I am grateful every day to have been born into a nautical family. Continue reading
You don’t need to have lost a child at Sandy Hook.
You don’t need to have lost a close friend at Sandy Hook.
You can still recognize John Donne’s universal message – a meditation he wrote nearly 400 years ago – that each passing affects us all, as we are all members of the continent, all part of the main.
I may be the only person I know who has been attacked by a Navy SEAL – and lived to talk about it. Continue reading
I never met Lauren Gabrielle Rousseau, who was murdered in December 2012 by a disturbed young man who had likewise never met her, but whose doting mother had provided him with access to high-powered firearms and who had made sure he was well trained in how to use them. Continue reading
“Will the Circle be Unbroken”
Performed by Gregg Allman
There have been many verses written for the Gospel hymn “Will the Circle be Unbroken.” The original was written in 1907 by Ada R. Habershon, with music by Charles H. Gabriel, but the song has been reworked and rewritten many times, most notably by The Carter Family. Among the probably hundreds of recordings of the song is this one, featuring Gregg Allman – founder of The Allman Brothers – from his first solo album, “Laid Back.”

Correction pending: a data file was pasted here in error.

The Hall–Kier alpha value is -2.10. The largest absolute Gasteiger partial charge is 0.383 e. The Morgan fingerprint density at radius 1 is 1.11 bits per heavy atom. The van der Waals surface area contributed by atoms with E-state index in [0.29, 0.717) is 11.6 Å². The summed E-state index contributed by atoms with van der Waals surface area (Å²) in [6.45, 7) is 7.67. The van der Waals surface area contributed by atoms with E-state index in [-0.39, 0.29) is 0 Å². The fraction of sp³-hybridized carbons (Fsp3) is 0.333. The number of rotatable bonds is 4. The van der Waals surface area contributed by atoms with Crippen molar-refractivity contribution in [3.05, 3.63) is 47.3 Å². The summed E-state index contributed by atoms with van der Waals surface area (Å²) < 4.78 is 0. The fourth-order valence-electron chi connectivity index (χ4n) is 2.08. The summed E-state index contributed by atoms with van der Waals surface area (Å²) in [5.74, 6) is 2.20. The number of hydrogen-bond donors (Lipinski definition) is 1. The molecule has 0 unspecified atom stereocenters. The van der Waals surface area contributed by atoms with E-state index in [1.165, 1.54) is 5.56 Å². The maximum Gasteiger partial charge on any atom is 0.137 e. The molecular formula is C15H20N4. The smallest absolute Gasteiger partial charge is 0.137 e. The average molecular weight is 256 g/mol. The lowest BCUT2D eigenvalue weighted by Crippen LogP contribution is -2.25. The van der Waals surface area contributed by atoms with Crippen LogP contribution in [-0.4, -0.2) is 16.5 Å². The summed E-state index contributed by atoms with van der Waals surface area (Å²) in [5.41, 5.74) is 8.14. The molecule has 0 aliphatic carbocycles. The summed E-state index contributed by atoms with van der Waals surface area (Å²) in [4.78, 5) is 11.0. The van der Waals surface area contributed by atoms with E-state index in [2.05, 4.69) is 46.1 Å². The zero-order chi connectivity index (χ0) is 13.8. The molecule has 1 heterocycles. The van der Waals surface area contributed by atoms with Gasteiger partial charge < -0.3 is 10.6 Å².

Gregg Allman passed out of this life on Saturday, May 27, 2017.
I, too, sing America.
I am the darker brother.
They send me to eat in the kitchen
When company comes,
But I laugh,
And eat well,
And grow strong.
I’ll be at the table
When company comes.
Say to me,
“Eat in the kitchen,”
They’ll see how beautiful I am
And be ashamed—
I, too, am America.
My heart is breaking, but it’s not just for me. It is breaking for my mother’s brother Ken Viard, for Ken’s children Melissa and Carl (with whom, at some relatively minor physical distance, I grew up), for Melissa’s husband Jeff and Carl’s wife Agnes, and for all those who love Marcia Leete Worthen Viard, who, on Feb 22, 2017, passed into what awaits us all. Continue reading
Read up a bit on Ralph Waldo Emerson, an American essayist of the 19th century, and you may run across this: “The greatest delight the fields and woods minister is the suggestion of an occult relation between man and the vegetable. I am not alone and unacknowledged. They nod to me and I to them.” Continue reading
It has been four years – Continue reading
What I really wanted to be when I was growing up was a famous novelist – at least as famous as Jules Verne, and maybe even as good. Now I’m resigned to having once visited an event, probably as a seven- or eight-year-old, that was also visited (possibly on the same same, perhaps at the same time) by Kurt Vonnegut, who was then within a few years of becoming what I really wanted to become. Continue reading